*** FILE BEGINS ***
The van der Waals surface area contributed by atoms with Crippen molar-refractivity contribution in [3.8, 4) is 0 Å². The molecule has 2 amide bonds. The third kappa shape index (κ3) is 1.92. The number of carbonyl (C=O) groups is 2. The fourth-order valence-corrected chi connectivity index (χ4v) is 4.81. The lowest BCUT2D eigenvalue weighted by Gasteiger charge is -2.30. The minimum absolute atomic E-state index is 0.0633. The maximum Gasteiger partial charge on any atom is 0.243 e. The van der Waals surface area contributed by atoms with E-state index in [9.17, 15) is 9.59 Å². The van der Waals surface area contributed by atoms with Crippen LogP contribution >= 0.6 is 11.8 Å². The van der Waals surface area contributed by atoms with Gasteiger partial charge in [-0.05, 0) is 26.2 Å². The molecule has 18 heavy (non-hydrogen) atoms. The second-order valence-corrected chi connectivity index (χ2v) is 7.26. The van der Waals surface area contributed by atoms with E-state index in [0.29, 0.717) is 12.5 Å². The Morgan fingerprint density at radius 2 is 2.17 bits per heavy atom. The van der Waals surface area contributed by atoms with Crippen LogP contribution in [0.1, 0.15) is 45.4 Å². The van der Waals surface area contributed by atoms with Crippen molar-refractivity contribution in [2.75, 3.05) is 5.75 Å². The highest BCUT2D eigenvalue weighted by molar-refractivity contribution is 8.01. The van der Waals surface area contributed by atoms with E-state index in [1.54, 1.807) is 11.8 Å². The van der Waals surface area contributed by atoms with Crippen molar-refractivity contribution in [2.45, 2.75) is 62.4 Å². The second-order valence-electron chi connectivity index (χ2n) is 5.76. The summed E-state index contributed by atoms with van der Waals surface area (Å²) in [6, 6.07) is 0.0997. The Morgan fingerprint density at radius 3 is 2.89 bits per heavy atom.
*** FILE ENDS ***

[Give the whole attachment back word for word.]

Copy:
The van der Waals surface area contributed by atoms with Crippen molar-refractivity contribution in [3.8, 4) is 0 Å². The molecule has 2 amide bonds. The third kappa shape index (κ3) is 1.92. The number of carbonyl (C=O) groups is 2. The fourth-order valence-corrected chi connectivity index (χ4v) is 4.81. The lowest BCUT2D eigenvalue weighted by Gasteiger charge is -2.30. The minimum absolute atomic E-state index is 0.0633. The maximum Gasteiger partial charge on any atom is 0.243 e. The van der Waals surface area contributed by atoms with E-state index in [9.17, 15) is 9.59 Å². The van der Waals surface area contributed by atoms with Crippen LogP contribution >= 0.6 is 11.8 Å². The van der Waals surface area contributed by atoms with Gasteiger partial charge in [-0.05, 0) is 26.2 Å². The molecule has 18 heavy (non-hydrogen) atoms. The second-order valence-corrected chi connectivity index (χ2v) is 7.26. The van der Waals surface area contributed by atoms with E-state index in [0.29, 0.717) is 12.5 Å². The Morgan fingerprint density at radius 2 is 2.17 bits per heavy atom. The van der Waals surface area contributed by atoms with Crippen LogP contribution in [0.1, 0.15) is 45.4 Å². The van der Waals surface area contributed by atoms with Crippen molar-refractivity contribution in [2.75, 3.05) is 5.75 Å². The highest BCUT2D eigenvalue weighted by molar-refractivity contribution is 8.01. The van der Waals surface area contributed by atoms with E-state index in [1.54, 1.807) is 11.8 Å². The van der Waals surface area contributed by atoms with Crippen molar-refractivity contribution in [2.45, 2.75) is 62.4 Å². The second-order valence-electron chi connectivity index (χ2n) is 5.76. The summed E-state index contributed by atoms with van der Waals surface area (Å²) in [6, 6.07) is 0.0997. The Morgan fingerprint density at radius 3 is 2.89 bits per heavy atom.